Ruth von Minden's life revolves around family, church, and the Springfield Ambulance Corps.
At age 66, von Minden proudly shows off a "Dinosaur of EMS" T-shirt she wears under a comfortable blue long-sleeved overshirt. She started in the Delaware County community 41 years ago as a "swoop and scoop," when medics would grab the patient and rush to the hospital for any care, and through 4,000 runs, she's seen childbirths, deadly car crashes, heart attacks, and life-altering burns.
Now she's a veteran of the last all-volunteer ambulance company in Delaware County. Fewer stations than ever rely on volunteers such as von Minden.
For decades, volunteer ambulance companies were part of the fabric of community life. Generations of good Samaritans stepped up to donate their time, money, and skills to help their sick or injured neighbors. But the emergency-services landscape has changed, across the region and the country.
Volunteers have dwindled as training costs and requirements have risen. The pay for professionals lags, while calls have surged and stations fight to recoup insurance reimbursements. Mergers are up - 25 in Pennsylvania between 2008 and 2014, and four more this year. In New Jersey, 120 volunteer ambulance companies have folded since the mid-1990s.
If new business models aren't found, supporters say, more services could disappear, straining the remaining ones and leaving some communities at risk.
"The entire system is just about to collapse," said Scott Phelps, professor of ambulance science at the Emergency Management Academy in New York. "There is not enough money to run the system the way it operates."
In better times, the way it operated was simple: Often an outgrowth of local fire companies, ambulance corps relied largely on donations to train, equip and staff local paramedics and emergency medical techs. At any hour of the day or night, they dashed to reports of accidents, calamities, even heart attacks, to deliver immediate treatment or hospital transport.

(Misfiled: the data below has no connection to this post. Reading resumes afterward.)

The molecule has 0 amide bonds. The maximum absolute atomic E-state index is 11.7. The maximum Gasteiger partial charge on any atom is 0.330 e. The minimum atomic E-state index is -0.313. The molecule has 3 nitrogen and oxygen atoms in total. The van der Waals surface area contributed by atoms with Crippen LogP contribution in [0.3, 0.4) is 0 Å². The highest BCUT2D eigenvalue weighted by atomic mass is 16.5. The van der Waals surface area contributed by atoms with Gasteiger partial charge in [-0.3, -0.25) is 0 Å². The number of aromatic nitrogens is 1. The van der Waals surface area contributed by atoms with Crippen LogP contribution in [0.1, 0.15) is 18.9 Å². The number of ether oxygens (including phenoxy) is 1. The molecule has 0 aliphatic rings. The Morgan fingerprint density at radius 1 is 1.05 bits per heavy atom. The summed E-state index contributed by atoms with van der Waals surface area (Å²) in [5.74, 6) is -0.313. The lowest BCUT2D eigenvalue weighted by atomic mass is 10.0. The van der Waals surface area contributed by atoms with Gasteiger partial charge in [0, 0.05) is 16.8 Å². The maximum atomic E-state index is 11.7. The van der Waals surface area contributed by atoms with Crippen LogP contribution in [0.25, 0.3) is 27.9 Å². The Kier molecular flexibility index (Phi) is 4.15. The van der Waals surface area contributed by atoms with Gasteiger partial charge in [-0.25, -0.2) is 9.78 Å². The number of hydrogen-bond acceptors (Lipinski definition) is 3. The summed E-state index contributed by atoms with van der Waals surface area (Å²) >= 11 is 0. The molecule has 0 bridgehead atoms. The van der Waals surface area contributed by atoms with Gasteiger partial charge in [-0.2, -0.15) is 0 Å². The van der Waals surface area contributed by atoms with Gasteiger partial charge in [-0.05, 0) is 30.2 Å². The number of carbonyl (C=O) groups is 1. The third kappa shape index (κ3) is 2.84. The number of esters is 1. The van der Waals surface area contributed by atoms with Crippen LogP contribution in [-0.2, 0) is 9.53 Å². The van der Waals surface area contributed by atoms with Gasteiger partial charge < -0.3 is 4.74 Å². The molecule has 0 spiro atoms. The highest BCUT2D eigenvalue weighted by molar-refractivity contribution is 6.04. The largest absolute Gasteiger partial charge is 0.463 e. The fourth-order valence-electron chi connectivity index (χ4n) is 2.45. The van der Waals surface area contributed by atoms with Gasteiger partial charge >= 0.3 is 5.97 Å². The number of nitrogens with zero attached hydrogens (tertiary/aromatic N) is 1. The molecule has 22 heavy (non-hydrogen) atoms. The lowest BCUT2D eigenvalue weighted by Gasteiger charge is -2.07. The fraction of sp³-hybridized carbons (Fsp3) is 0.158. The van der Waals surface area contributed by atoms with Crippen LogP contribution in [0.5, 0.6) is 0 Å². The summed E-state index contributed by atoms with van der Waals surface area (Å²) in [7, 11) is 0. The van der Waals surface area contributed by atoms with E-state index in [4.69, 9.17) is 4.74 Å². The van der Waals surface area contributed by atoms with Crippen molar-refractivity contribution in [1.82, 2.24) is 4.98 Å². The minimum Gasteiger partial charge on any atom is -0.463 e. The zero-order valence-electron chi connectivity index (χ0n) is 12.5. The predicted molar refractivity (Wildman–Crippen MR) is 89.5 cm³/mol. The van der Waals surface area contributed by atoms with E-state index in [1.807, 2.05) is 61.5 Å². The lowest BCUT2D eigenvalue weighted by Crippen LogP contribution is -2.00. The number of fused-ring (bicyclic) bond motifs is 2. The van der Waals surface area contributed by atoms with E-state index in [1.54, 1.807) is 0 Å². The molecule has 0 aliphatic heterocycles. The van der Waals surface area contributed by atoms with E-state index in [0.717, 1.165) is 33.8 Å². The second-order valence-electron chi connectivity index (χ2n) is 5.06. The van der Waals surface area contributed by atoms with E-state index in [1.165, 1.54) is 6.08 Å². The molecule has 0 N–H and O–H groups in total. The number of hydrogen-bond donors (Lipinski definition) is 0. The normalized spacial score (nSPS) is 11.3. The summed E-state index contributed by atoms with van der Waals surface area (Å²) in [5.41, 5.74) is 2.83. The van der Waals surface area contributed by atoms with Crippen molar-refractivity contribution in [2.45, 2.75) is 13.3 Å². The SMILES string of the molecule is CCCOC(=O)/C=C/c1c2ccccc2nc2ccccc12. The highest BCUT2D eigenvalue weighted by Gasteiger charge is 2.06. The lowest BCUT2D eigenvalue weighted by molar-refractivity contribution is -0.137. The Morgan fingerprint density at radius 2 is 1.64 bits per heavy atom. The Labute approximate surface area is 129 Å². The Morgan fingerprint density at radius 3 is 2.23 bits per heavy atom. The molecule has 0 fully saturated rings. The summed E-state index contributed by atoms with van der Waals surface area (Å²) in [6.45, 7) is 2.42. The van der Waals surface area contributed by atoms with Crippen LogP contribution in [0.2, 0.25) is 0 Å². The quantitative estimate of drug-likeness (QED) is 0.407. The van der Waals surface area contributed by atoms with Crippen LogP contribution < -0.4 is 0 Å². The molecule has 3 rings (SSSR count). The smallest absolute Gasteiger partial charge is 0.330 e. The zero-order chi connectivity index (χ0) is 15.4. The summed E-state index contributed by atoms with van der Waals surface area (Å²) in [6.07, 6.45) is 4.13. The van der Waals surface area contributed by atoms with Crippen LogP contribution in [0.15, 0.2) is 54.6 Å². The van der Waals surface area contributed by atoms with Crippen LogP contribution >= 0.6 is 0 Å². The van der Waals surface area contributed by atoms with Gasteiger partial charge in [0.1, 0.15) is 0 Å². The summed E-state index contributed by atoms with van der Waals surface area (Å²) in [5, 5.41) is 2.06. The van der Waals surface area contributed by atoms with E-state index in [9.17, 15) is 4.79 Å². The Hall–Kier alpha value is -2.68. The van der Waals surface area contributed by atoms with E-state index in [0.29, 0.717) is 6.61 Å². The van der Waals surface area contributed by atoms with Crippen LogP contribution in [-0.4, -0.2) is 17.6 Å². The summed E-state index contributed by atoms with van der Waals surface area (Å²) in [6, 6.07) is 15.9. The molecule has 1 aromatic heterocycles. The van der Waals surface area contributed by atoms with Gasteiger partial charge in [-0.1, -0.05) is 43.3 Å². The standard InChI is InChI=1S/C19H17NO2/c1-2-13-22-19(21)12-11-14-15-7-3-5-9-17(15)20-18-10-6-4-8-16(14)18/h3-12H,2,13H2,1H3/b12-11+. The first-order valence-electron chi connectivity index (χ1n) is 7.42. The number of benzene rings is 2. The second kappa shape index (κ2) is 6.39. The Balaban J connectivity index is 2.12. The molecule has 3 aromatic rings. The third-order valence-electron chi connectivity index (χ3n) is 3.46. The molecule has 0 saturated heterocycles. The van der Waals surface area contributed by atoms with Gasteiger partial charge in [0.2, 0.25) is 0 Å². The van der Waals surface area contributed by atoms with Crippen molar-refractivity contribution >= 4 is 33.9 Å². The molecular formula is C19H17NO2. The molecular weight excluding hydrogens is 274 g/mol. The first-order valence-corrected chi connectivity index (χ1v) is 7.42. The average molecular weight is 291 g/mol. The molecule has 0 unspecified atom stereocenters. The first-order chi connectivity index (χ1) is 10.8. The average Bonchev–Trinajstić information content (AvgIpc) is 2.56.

Some were paid, but many - such as von Minden - were not.
These days, the data on volunteers is elusive; as the National Association of State EMS Officials points out, even the very definition of volunteerism is unclear.
But the signs of change are everywhere. On the outer edges of Chester County, two longtime corps merged. In Newtown Township, Delaware County, officials turned over their services to Riddle Hospital. On the Main Line, four fire and ambulance companies have allied with municipal officials to address money issues.
Eamon Brazunas, the Berwyn Fire Company chief, says that without a funding solution, the volunteer system will all but disappear in a decade.
"We can't just keep kicking the can down the road," he said.
The Elverson ambulance company had struggled financially. In 2009, it narrowly avoided bankruptcy. Twice in the last three years, it ran five-figure deficits.
So when another Chester County company - this one from Honey Brook Borough - approached it about a merger two years ago, Elverson jumped on board.
"It was the right thing to do," said Stephen Bobella, executive director of the Schuylkill Valley EMS and paramedic brought in to oversee the transition and manage the finances.
The new company will share about 60 paid and 10 volunteer members and cover 13 municipalities in Chester, Berks, and Lancaster Counties that pay $65,000 a year, combined.
Twenty years ago, 25 or so volunteers ran the ambulances. "It's been a gradual decline," said Joe Carmen, director of operations, echoing what's happened in other spots. Howard Meyer, president of the EMS Council of New Jersey, which represents about 80 percent of that state's volunteer squads, estimates it would take more than $500 million to replace the ones that have folded.
Pennsylvania officials have seen a decline in license applications for emergency medical responders and technicians, the lowest levels of medical workers in the field, according to the Department of Health.
One reason could be cost: The price tags - and total hours required for certifications or degrees - have increased dramatically since the days when only a basic first-aid class was required.
A 12-credit EMT certificate costs $3,000, and a 70-credit, six-semester associate of applied science degree to become a paramedic at Delaware County Community College, $7,500. Non-county residents pay more.
EMTs make between $16,000 and $19,000 a year; paramedics, who have higher certification, take in $25,000 to $33,000, according to the U.S. Department of Labor. To make ends meet at home, those incomes must be supplemented.
"Everyone works a part-time job," said Bill Downey, of the Marple Township Ambulance Corps.
Part of the funding quandary stems from a constant battle over insurance reimbursement, EMS supporters say. Often, insurance companies send payments directly to patients, who fail to pass them on to the ambulance crews that served them.
"Well over 30 percent" of the patients keep the funds, said State Rep. Bernie O'Neill (R., Bucks), who has sponsored a bill to force insurers to send reimbursements directly to ambulance companies.